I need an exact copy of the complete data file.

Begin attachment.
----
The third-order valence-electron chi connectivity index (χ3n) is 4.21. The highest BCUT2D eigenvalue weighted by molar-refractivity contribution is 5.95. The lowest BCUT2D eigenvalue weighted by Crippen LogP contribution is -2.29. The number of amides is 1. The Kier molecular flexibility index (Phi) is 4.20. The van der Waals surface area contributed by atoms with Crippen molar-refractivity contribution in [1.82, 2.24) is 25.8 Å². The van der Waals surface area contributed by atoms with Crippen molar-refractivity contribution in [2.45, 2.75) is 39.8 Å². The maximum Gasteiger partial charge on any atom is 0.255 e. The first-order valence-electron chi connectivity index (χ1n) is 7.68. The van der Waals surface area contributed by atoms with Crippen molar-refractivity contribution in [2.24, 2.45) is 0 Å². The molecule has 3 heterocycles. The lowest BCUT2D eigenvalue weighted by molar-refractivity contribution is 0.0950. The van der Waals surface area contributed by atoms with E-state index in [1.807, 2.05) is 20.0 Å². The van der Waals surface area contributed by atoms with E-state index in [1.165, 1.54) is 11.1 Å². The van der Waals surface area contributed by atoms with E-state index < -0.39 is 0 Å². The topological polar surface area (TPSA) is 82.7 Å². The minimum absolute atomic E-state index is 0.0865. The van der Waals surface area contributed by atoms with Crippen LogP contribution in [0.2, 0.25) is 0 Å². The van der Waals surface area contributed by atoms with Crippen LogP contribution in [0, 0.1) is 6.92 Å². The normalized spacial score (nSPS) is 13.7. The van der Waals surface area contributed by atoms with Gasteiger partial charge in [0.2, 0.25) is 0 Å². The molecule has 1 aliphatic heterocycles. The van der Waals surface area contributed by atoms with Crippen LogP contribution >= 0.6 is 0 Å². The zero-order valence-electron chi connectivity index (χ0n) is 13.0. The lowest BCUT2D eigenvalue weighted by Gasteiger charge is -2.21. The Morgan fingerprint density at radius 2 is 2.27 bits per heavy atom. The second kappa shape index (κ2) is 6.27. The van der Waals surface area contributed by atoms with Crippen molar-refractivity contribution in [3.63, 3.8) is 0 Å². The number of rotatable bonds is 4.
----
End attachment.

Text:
The third-order valence-electron chi connectivity index (χ3n) is 4.21. The highest BCUT2D eigenvalue weighted by molar-refractivity contribution is 5.95. The lowest BCUT2D eigenvalue weighted by Crippen LogP contribution is -2.29. The number of amides is 1. The Kier molecular flexibility index (Phi) is 4.20. The van der Waals surface area contributed by atoms with Crippen molar-refractivity contribution in [1.82, 2.24) is 25.8 Å². The van der Waals surface area contributed by atoms with Crippen molar-refractivity contribution in [2.45, 2.75) is 39.8 Å². The maximum Gasteiger partial charge on any atom is 0.255 e. The first-order valence-electron chi connectivity index (χ1n) is 7.68. The van der Waals surface area contributed by atoms with Crippen molar-refractivity contribution in [2.24, 2.45) is 0 Å². The molecule has 3 heterocycles. The lowest BCUT2D eigenvalue weighted by molar-refractivity contribution is 0.0950. The van der Waals surface area contributed by atoms with E-state index in [1.807, 2.05) is 20.0 Å². The van der Waals surface area contributed by atoms with E-state index in [1.165, 1.54) is 11.1 Å². The van der Waals surface area contributed by atoms with E-state index < -0.39 is 0 Å². The topological polar surface area (TPSA) is 82.7 Å². The minimum absolute atomic E-state index is 0.0865. The van der Waals surface area contributed by atoms with Crippen LogP contribution in [0.2, 0.25) is 0 Å². The van der Waals surface area contributed by atoms with Crippen LogP contribution in [0, 0.1) is 6.92 Å². The normalized spacial score (nSPS) is 13.7. The van der Waals surface area contributed by atoms with Gasteiger partial charge in [0.2, 0.25) is 0 Å². The molecule has 1 aliphatic heterocycles. The van der Waals surface area contributed by atoms with Crippen LogP contribution >= 0.6 is 0 Å². The zero-order valence-electron chi connectivity index (χ0n) is 13.0. The lowest BCUT2D eigenvalue weighted by Gasteiger charge is -2.21. The Morgan fingerprint density at radius 2 is 2.27 bits per heavy atom. The second kappa shape index (κ2) is 6.27. The van der Waals surface area contributed by atoms with Crippen molar-refractivity contribution in [3.63, 3.8) is 0 Å². The number of rotatable bonds is 4.